An ancestor to most of today's languages, Borean was spoken some 16,000 years ago when glaciers covered much of Europe and North America.
The researchers believe that 20,000 years ago, at the peak of the last ice age, the world's languages were very diverse, but the glaciers pushed humanity south, mixing linguistic groups together. Only a few languages survived this mixture, and Borean is believed to have been one of them.
One method involved words and meanings across languages. "A word roughly corresponding to "water," which they render in proto-sapiens as "AQWA," appears in many languages. In Latin it's "aqua"; in Japanese, "aka" means "bilge water"; in Chechen, meanwhile, "aq" means "to suck"; in an African Kung (bushmen) dialect, "kau" means "to rain"; and in Central American (Maya) Yucatec, "uk" means "to be thirsty."", said Statostin.
But critics say that there's a very loose connection between the words and their meanings and sounds, and could have been borrowed from one language to another or it also can be onomatopoetic (like "Cock-a-doodle-doo", that appears in similar form in many languages, but without any proven relation.). Moreover, shorter words of just one syllable rather than two or three are more likely to find a match.
"You've presented this list of words, but it looks like you can explain these lists in several different ways. Their data is really easy to challenge, and it's really easy to find words that are similar to one another across languages," said Lyle Campbell, a professor of linguistics at the University of Utah in Salt Lake City.
But the same method was used by Sir William Jones, who in the 18th century first postulated a common ancestral language for classical Greek, Latin, and Sanskrit. Now the Indo-European family is one of the most widely accepted language family.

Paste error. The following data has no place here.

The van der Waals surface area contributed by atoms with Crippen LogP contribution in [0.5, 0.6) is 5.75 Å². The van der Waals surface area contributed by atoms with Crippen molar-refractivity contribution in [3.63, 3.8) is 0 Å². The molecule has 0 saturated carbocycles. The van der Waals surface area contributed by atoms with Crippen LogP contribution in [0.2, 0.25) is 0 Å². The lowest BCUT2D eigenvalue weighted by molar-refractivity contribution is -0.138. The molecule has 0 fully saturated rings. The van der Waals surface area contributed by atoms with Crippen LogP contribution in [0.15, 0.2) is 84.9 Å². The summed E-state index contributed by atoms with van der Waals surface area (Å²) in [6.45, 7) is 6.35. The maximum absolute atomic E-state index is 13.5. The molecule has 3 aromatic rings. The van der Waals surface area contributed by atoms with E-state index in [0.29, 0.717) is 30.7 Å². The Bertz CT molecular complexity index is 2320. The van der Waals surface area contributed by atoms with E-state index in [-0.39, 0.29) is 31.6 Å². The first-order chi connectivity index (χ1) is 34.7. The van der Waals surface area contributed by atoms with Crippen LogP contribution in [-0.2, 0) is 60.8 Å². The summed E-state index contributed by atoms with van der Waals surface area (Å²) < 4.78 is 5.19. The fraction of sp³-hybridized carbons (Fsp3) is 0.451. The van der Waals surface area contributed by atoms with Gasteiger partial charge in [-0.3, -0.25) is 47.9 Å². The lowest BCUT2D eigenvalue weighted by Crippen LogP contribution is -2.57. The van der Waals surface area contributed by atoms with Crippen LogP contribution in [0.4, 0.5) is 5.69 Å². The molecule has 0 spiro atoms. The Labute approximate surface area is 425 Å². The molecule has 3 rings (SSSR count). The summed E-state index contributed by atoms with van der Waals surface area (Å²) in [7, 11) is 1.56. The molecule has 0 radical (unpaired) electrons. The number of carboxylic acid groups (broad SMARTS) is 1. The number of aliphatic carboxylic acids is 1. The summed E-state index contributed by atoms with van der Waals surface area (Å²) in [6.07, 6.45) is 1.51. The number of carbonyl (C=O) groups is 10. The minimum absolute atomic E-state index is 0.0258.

Historical linguistics starts by observing similarities that take place more frequently than dictated by chance. "It is more risky because you're comparing two or more hypotheticals to arrive at an even more hypothetical construction, but we think it's still a valid thing to try to do." said Bengtson.
EHL's basic assumptions are supported by genetics. All humans seem to originate in a pool of 1,000 individuals living between 50,000 and 60,000 years ago, explaining why the languages spread so quickly. "Bottlenecks play a very important part in human evolution. This was the first major bottleneck." said Ruhlen.
Genetics shows two separate migrations out of Africa: a southern one following south coast of Asia, who reached Australia at least 45,000 years ago. The other followed the land route through the Middle East into Central Asia, from where they headed both west into Europe and east, even to the Americas.
EHL has assigned the world's languages into three super-superfamilies linked to these migrations: those of the coastal route, which include Papuan and Australian languages; the Borean for the Cental Asian route and the "click" languages spoken by the San (Bushmen) of southern Africa.
The San languages, unique through their use of click sounds, could be a relict from proto-sapiens.